Towards the end of 2011 when I first started getting interested in bonsai, I came across a very helpful and inspiring set of video’s on Youtube, belonging to a bloke named Graham Potter.
His work is absolutely incredible! I had never seen so much dedication to creating such masterful works of art. From the basic wiring of a tree to using a blow torch on the wood and power tools to carve out areas to give the tree age, his skills were at a level I had never even dreamed of!
Recently, since arriving in the UK, I thought I’d get in contact with Graham via his website, Kaizenbonsai.com, seeing as we are a little bit closer geographically, than previously when I was back in Australia.
Graham was nice enough to respond and he also gave me a contact of his that is closer to where I live in London. This contact, Bob, was super friendly and even kind enough to let me pay a visit to his fantastic collection, which I did on Thursday evening this week. Bob told me about his history with bonsai, walked me around his private collection (even sharing a few tips and tricks along the way), and one piece of advice I found really helpful is that Bob documents every single tree that he has ever owned.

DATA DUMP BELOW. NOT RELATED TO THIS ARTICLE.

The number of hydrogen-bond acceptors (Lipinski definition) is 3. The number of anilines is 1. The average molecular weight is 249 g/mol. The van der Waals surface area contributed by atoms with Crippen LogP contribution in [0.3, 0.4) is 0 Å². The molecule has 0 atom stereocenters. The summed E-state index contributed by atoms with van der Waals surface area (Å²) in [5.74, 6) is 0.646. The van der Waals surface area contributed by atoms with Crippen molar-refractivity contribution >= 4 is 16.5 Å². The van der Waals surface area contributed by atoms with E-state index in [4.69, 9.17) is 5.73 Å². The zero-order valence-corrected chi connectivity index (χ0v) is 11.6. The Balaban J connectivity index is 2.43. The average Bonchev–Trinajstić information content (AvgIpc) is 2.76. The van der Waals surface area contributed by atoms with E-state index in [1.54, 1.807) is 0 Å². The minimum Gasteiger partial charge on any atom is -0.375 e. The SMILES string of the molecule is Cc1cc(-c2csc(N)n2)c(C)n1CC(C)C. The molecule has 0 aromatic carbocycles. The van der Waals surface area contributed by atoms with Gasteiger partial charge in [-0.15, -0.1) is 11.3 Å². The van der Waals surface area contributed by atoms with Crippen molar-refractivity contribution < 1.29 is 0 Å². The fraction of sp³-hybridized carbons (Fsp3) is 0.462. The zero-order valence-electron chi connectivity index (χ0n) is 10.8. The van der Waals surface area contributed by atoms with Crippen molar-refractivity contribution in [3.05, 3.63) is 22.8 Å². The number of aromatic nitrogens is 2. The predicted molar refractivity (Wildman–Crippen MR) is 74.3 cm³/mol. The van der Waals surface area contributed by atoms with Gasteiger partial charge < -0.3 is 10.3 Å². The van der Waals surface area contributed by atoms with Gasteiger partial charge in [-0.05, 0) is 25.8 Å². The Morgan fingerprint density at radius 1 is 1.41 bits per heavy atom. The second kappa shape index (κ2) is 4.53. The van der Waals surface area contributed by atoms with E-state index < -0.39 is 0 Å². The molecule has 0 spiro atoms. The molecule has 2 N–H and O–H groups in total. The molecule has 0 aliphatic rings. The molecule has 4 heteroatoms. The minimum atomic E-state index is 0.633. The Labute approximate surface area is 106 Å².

Essentially it is a (very thick) D-ring binder, chock full with images of trees that he has been given, bought or that he has collected. Every single plant is given a reference number and then he tracks the progress of the tree. It has become like a bonsai bible, he says.
One major disadvantage I’m facing at the moment is that I can’t start my own proper collection while living abroad, because I just can’t keep them! So in the mean time, I plan to learn as much as possible from these industry professionals. I’m very excited because in the next few months there are some upcoming bonsai shows which will be a great opportunity to check out some of the local talent, as well as making some connections over here.
Anyway, this post is meant to be about Bob and his beautiful collection of bonsais, so…
Take a walk with me,